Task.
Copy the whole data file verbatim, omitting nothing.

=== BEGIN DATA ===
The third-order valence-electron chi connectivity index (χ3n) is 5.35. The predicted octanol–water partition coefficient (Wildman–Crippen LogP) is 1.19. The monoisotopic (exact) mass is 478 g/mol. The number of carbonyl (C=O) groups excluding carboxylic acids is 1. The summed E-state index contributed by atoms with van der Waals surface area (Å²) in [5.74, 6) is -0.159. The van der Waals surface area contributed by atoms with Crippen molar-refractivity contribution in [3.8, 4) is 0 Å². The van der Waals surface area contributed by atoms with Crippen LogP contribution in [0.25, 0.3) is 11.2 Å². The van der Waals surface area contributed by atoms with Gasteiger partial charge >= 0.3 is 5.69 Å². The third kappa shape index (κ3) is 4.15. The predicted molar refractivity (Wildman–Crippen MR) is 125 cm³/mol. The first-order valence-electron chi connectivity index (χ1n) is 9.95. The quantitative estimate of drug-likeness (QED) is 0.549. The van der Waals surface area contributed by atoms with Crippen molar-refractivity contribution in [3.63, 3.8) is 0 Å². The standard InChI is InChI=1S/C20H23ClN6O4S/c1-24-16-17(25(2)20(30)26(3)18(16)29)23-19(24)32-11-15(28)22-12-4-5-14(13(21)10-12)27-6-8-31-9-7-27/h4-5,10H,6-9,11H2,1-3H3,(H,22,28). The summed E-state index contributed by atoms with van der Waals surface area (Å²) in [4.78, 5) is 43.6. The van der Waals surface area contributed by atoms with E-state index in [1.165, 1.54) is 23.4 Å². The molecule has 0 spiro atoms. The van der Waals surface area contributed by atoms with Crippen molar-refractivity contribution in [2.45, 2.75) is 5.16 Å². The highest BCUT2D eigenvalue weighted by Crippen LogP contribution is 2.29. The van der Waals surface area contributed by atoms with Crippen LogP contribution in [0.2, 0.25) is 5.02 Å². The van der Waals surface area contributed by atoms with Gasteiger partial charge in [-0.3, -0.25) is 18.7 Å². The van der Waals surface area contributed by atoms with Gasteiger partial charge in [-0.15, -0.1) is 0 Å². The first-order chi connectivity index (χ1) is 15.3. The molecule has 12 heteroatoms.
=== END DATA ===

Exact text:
The third-order valence-electron chi connectivity index (χ3n) is 5.35. The predicted octanol–water partition coefficient (Wildman–Crippen LogP) is 1.19. The monoisotopic (exact) mass is 478 g/mol. The number of carbonyl (C=O) groups excluding carboxylic acids is 1. The summed E-state index contributed by atoms with van der Waals surface area (Å²) in [5.74, 6) is -0.159. The van der Waals surface area contributed by atoms with Crippen molar-refractivity contribution in [3.8, 4) is 0 Å². The van der Waals surface area contributed by atoms with Crippen LogP contribution in [0.25, 0.3) is 11.2 Å². The van der Waals surface area contributed by atoms with Gasteiger partial charge >= 0.3 is 5.69 Å². The third kappa shape index (κ3) is 4.15. The predicted molar refractivity (Wildman–Crippen MR) is 125 cm³/mol. The first-order valence-electron chi connectivity index (χ1n) is 9.95. The quantitative estimate of drug-likeness (QED) is 0.549. The van der Waals surface area contributed by atoms with Crippen molar-refractivity contribution in [3.63, 3.8) is 0 Å². The standard InChI is InChI=1S/C20H23ClN6O4S/c1-24-16-17(25(2)20(30)26(3)18(16)29)23-19(24)32-11-15(28)22-12-4-5-14(13(21)10-12)27-6-8-31-9-7-27/h4-5,10H,6-9,11H2,1-3H3,(H,22,28). The summed E-state index contributed by atoms with van der Waals surface area (Å²) in [4.78, 5) is 43.6. The van der Waals surface area contributed by atoms with E-state index in [1.165, 1.54) is 23.4 Å². The molecule has 0 spiro atoms. The van der Waals surface area contributed by atoms with Crippen molar-refractivity contribution in [2.45, 2.75) is 5.16 Å². The highest BCUT2D eigenvalue weighted by Crippen LogP contribution is 2.29. The van der Waals surface area contributed by atoms with Crippen LogP contribution in [0.2, 0.25) is 5.02 Å². The van der Waals surface area contributed by atoms with Gasteiger partial charge in [-0.3, -0.25) is 18.7 Å². The van der Waals surface area contributed by atoms with Gasteiger partial charge in [-0.15, -0.1) is 0 Å². The first-order chi connectivity index (χ1) is 15.3. The molecule has 12 heteroatoms.